|14.||Panasonic LX7||111 mm||68 mm||46 mm||298 g||330||n||Jul 2012||499|
|15.||Panasonic G10||124 mm||84 mm||74 mm||388 g||380||n||Mar 2010||499|
|16.||Panasonic GF2||113 mm||68 mm||33 mm||310 g||300||n||Nov 2010||549|
|17.||Panasonic LX5||110 mm||65 mm||43 mm||271 g||400||n||Jul 2010||499|
|Notes: Measurements and pricing do not include easily detachable parts, such as add-on or interchangeable lenses or optional viewfinders.|
Any camera decision will obviously take relative prices into account. The manufacturer’s suggested retail prices give an idea on the placement of the camera in the maker’s lineup and the broader market. The X10 was launched at a lower price than the E-P5, despite having a lens built in. Usually, retail prices stay at first close to the launch price, but after several months, discounts become available. Later in the product cycle and, in particular, when the replacement model is about to appear, further discounting and stock clearance sales often push the camera price considerably down. Then, after the new model is out, very good deals can frequently be found on the pre-owned market.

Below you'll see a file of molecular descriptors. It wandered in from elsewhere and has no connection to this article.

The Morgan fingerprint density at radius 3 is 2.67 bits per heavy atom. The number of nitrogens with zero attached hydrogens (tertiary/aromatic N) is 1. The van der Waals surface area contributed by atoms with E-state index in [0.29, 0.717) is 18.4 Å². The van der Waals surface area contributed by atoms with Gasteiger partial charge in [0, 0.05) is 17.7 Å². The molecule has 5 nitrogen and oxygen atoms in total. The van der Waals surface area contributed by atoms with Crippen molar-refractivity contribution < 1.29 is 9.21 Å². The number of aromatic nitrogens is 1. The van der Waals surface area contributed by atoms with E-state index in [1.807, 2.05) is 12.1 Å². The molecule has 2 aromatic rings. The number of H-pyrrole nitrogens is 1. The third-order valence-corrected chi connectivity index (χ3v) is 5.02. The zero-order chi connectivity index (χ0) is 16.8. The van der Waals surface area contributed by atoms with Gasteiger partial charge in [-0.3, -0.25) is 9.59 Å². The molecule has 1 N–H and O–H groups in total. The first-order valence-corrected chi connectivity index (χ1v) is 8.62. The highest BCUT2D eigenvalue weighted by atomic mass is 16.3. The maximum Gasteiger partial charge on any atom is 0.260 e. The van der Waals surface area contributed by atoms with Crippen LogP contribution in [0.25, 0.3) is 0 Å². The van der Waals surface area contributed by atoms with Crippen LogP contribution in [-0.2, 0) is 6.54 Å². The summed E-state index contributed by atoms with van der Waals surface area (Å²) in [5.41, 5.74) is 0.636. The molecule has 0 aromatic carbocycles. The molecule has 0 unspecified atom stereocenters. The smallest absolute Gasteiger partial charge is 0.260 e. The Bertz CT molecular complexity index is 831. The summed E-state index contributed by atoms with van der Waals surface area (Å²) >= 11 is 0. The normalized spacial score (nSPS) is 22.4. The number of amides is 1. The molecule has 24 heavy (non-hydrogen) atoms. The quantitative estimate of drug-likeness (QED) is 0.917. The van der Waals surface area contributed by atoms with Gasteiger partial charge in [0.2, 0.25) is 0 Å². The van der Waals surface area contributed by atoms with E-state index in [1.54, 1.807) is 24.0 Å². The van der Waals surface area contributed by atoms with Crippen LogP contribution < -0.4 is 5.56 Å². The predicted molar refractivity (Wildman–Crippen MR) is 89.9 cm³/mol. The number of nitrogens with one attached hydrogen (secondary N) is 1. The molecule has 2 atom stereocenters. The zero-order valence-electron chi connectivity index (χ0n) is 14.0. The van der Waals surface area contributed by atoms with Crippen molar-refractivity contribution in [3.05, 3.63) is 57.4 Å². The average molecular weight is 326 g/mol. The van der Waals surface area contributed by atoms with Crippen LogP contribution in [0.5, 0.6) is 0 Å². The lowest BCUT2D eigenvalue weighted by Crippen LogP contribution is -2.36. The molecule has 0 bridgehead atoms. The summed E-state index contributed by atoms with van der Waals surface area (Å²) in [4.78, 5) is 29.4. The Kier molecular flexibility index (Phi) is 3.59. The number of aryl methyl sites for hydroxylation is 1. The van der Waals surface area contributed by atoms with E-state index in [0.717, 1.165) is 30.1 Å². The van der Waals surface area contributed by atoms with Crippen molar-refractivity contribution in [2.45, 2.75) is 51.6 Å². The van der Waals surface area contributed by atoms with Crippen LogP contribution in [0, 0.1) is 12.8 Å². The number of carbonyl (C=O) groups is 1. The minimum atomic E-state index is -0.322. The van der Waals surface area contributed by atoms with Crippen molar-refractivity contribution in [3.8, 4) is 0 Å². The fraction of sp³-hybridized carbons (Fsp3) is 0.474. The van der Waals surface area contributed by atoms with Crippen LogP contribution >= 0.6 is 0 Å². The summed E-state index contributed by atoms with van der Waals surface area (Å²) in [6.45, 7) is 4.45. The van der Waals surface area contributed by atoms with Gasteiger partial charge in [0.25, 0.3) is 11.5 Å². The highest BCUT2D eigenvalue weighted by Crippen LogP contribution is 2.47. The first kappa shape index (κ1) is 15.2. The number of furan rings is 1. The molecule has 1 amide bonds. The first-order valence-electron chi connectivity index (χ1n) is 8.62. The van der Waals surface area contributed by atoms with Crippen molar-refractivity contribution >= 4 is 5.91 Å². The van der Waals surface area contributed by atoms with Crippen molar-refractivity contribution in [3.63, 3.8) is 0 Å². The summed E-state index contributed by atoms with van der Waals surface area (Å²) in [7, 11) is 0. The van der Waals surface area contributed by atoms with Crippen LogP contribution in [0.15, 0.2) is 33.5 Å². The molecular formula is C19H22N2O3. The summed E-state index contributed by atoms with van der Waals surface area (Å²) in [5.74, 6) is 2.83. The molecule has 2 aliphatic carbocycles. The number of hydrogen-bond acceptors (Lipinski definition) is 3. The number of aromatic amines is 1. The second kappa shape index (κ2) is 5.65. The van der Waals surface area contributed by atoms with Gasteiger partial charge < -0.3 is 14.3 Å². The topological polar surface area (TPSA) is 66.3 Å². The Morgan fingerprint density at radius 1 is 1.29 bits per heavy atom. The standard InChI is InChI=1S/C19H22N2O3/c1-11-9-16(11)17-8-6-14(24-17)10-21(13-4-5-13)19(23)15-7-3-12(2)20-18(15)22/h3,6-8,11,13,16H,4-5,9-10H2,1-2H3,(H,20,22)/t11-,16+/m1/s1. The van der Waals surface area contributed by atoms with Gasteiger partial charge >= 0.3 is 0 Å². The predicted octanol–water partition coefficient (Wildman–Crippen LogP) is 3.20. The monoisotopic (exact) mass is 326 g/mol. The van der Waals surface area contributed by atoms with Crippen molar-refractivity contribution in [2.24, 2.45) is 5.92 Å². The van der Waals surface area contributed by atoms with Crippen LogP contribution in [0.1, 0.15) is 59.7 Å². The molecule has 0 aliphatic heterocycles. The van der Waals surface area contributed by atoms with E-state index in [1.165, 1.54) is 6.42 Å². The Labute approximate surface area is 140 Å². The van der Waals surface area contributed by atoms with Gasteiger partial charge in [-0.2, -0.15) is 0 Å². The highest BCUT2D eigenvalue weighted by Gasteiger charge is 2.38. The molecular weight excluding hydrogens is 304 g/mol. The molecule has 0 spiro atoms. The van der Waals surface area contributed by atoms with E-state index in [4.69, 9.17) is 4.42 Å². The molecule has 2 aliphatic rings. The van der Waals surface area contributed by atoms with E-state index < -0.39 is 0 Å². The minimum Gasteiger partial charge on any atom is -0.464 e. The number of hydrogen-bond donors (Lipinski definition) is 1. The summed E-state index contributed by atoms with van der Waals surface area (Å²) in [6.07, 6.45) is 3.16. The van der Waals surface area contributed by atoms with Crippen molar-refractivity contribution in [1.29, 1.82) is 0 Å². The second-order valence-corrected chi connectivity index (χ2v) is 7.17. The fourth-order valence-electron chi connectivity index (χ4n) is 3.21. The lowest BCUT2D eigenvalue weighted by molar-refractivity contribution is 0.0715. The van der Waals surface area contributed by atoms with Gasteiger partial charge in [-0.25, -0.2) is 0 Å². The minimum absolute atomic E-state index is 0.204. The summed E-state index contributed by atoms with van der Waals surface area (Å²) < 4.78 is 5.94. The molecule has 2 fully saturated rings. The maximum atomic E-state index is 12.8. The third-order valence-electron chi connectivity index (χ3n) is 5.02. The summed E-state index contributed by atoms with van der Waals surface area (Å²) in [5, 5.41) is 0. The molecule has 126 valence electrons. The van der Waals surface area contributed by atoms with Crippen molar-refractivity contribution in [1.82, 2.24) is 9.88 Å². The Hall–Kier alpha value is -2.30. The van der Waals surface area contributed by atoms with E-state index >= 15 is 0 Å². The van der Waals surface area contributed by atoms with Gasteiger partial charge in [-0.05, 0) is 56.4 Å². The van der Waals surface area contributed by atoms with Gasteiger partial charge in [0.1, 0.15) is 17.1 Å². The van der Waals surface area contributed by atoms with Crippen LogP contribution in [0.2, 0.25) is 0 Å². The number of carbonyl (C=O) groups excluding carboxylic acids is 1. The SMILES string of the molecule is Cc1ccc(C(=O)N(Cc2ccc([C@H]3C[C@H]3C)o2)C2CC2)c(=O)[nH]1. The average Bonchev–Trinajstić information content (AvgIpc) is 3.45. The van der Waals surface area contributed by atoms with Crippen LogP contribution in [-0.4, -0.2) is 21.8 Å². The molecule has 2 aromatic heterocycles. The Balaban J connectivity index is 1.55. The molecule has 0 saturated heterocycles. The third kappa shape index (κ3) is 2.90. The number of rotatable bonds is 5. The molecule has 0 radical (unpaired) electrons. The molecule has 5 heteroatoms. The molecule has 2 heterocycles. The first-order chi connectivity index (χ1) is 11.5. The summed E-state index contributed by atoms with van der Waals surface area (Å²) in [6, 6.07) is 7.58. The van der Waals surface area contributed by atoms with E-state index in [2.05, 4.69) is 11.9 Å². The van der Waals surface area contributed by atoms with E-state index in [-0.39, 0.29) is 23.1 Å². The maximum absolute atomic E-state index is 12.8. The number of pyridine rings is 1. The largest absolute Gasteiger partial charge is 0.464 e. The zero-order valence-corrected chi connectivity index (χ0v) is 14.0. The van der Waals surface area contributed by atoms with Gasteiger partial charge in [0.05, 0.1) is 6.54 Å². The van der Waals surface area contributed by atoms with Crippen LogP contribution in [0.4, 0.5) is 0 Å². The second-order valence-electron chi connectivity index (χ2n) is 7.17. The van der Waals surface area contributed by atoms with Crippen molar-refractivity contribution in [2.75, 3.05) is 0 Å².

The size of the sensor inside a digital camera is one of the key determinants of image quality. A large sensor will tend to have larger individual pixels that provide better low-light sensitivity, wider dynamic range, and richer color-depth than smaller pixel-units in a sensor of the same technological generation. Moreover, a large sensor camera will give the photographer more control over depth-of-field in the image and, thus, the ability to better isolate a subject from the background. On the downside, larger sensors are more costly to manufacture and tend to lead to bigger and heavier cameras and lenses.